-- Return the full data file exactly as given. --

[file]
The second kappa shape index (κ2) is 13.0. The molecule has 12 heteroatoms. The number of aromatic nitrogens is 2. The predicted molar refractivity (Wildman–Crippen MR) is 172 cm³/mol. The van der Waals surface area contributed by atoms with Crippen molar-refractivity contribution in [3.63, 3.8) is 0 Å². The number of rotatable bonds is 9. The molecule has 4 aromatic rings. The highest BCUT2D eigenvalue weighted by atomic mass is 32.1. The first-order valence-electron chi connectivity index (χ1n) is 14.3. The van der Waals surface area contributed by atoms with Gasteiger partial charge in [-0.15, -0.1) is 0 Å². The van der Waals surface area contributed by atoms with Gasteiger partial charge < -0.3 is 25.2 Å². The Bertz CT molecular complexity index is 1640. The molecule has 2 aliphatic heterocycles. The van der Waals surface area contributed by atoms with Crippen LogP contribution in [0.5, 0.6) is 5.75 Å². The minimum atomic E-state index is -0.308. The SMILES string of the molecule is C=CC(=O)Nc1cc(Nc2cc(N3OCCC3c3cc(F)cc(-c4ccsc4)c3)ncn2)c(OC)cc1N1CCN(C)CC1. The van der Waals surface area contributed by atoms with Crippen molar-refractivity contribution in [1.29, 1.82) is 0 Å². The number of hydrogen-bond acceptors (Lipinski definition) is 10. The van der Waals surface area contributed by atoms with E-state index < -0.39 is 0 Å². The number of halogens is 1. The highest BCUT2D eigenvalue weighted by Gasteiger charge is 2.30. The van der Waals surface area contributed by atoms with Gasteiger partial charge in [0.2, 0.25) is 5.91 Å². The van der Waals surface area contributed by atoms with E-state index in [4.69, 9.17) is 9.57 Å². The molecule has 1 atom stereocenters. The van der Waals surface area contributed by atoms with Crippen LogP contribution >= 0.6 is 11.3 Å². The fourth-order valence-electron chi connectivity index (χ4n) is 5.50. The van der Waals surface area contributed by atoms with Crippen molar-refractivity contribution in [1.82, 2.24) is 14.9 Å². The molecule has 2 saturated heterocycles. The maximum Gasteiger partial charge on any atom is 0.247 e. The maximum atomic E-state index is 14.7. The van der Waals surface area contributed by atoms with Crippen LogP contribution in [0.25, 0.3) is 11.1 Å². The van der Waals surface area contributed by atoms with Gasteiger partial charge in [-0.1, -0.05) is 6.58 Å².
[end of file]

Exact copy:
The second kappa shape index (κ2) is 13.0. The molecule has 12 heteroatoms. The number of aromatic nitrogens is 2. The predicted molar refractivity (Wildman–Crippen MR) is 172 cm³/mol. The van der Waals surface area contributed by atoms with Crippen molar-refractivity contribution in [3.63, 3.8) is 0 Å². The number of rotatable bonds is 9. The molecule has 4 aromatic rings. The highest BCUT2D eigenvalue weighted by atomic mass is 32.1. The first-order valence-electron chi connectivity index (χ1n) is 14.3. The van der Waals surface area contributed by atoms with Gasteiger partial charge in [-0.15, -0.1) is 0 Å². The van der Waals surface area contributed by atoms with Gasteiger partial charge < -0.3 is 25.2 Å². The Bertz CT molecular complexity index is 1640. The molecule has 2 aliphatic heterocycles. The van der Waals surface area contributed by atoms with Crippen LogP contribution in [0.5, 0.6) is 5.75 Å². The minimum atomic E-state index is -0.308. The SMILES string of the molecule is C=CC(=O)Nc1cc(Nc2cc(N3OCCC3c3cc(F)cc(-c4ccsc4)c3)ncn2)c(OC)cc1N1CCN(C)CC1. The van der Waals surface area contributed by atoms with Crippen molar-refractivity contribution in [1.29, 1.82) is 0 Å². The number of hydrogen-bond acceptors (Lipinski definition) is 10. The van der Waals surface area contributed by atoms with E-state index < -0.39 is 0 Å². The number of halogens is 1. The highest BCUT2D eigenvalue weighted by Gasteiger charge is 2.30. The van der Waals surface area contributed by atoms with Gasteiger partial charge in [0.2, 0.25) is 5.91 Å². The van der Waals surface area contributed by atoms with E-state index in [4.69, 9.17) is 9.57 Å². The molecule has 1 atom stereocenters. The van der Waals surface area contributed by atoms with Crippen LogP contribution >= 0.6 is 11.3 Å². The fourth-order valence-electron chi connectivity index (χ4n) is 5.50. The van der Waals surface area contributed by atoms with Crippen molar-refractivity contribution in [1.82, 2.24) is 14.9 Å². The molecule has 2 saturated heterocycles. The maximum Gasteiger partial charge on any atom is 0.247 e. The maximum atomic E-state index is 14.7. The van der Waals surface area contributed by atoms with Crippen LogP contribution in [0.25, 0.3) is 11.1 Å². The van der Waals surface area contributed by atoms with Gasteiger partial charge in [-0.1, -0.05) is 6.58 Å².